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The Sirens of Suspense




Craig Faustus Buck is a novelist and screenwriter based in Los Angeles. He has also been a journalist, a photographer, a nonfiction book author, a writer-producer for network television, a multi-award nominated short-story writer and a professional limerick writer. His short story, "Honeymoon Sweet," was an Anthony Award nominee.

His novella "Psycho Logic" was published by Stark Raving Press in 2014. It is the continuation of his short story "Dead End," which was an Anthony nominee as well. His debut novel, the noir mystery "Go Down Hard", was published by Brash Books in 2015. Before that it earned First Runner Up at Killer Nashville for the Claymore Award. currently working on his third book.


Find Craig on Twitter and Facebook.



What enter and exit points and what trajectory would be required for a bullet to pass through a man's skull and rob him of his sense of smell without killing him? We crime writers often spend hours researching such details to portray our crimes. But what about the minor details we sprinkle throughout our stories to enrich the ambiance, open up a long string of dialogue, inject humor, give color to a character or enliven a setting? The smell of a bakery. The color of a coat. The sounds of a subway platform. They're all choices we often make in passing, without giving them much thought. Or so it seemed to me until my eyes were opened by a recent query from a woman who writes a column for a dental journal, of all things.

The columnist was collecting dental references in novels and a mutual writer friend had told her about two such references in my novella Psycho Logic, which was published last year. I had no recollection of these references and assumed she was mistaken, but she produced citations. Our mutual friend's memory was clearly better than mine (no great feat).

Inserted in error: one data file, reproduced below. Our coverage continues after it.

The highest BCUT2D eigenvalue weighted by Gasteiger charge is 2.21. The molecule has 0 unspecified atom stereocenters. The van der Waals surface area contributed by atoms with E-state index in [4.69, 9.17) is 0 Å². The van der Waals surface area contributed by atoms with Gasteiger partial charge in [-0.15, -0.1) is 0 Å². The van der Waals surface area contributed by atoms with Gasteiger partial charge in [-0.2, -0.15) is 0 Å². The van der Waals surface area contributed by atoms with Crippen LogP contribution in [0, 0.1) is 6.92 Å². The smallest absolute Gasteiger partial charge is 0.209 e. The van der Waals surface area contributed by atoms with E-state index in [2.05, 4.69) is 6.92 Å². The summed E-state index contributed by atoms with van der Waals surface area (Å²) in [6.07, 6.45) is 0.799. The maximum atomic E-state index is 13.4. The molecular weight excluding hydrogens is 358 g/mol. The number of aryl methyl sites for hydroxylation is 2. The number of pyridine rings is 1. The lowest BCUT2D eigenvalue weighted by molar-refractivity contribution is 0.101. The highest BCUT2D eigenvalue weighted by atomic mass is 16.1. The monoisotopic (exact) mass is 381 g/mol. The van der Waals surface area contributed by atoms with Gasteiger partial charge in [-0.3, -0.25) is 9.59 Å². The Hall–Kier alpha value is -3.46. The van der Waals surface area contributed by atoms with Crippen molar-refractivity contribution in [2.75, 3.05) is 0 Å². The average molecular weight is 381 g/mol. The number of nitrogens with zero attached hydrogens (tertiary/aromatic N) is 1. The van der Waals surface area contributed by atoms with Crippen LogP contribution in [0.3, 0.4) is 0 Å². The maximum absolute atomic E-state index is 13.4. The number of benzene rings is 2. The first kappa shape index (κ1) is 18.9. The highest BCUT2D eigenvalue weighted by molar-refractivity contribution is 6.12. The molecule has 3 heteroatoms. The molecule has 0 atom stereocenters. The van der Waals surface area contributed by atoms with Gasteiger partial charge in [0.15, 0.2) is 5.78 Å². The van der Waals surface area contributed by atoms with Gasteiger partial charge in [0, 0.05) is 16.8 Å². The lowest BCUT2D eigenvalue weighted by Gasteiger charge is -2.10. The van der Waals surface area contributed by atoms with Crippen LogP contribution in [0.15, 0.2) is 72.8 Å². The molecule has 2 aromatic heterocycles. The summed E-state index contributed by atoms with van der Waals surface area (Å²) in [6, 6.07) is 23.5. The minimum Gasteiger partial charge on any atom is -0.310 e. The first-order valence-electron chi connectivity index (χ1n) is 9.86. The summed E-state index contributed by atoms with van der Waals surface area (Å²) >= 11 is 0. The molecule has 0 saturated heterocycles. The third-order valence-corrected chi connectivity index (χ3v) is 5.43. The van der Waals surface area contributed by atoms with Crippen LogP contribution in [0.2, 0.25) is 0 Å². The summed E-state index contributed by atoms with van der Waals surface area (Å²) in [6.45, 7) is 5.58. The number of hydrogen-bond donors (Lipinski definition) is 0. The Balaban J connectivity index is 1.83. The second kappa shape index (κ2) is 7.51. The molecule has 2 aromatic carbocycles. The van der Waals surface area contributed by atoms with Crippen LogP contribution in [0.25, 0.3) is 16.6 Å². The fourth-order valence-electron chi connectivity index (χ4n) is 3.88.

When the columnist asked me about these dentalisms, my first inclination was to attribute the choices to chance. But after some thought I was surprised at how misguided that inclination turned out to be. Here is her first question:

1. On P. 36:  "But then he fell in love with that dental hygienist. Summer had no choice but to follow him everywhere just to keep him away from the bitch. And when that didn’t work, she’d had to run them off the road. Unfortunately, the tooth slut hadn’t died, but she did dump Ronnie."

Why have him fall in love with a hygienist? Thank you for that. I loved the tooth slut part. [Yes, she really said that].

I hadn't given any thought to this relationship until the columnist asked. It had seemed to be a throwaway line in passing. But on reflection I remembered something that had not occurred to me when I had written it.

When I was about twelve and just discovering girls, I had a crush on my hygienist. Not that I was into pain or other masochistic joys, but that was in the day when hygienists wore no protective glasses or face masks, and she was an attractive young woman with the sort of hypnotic eyes that could singe a boy's heart. Being saddled to the chair, unable to move my head, I was forced to stare into those pools of passion for what seemed like hours. Naturally, as pubescent boys are wont to do, I fantasized about her.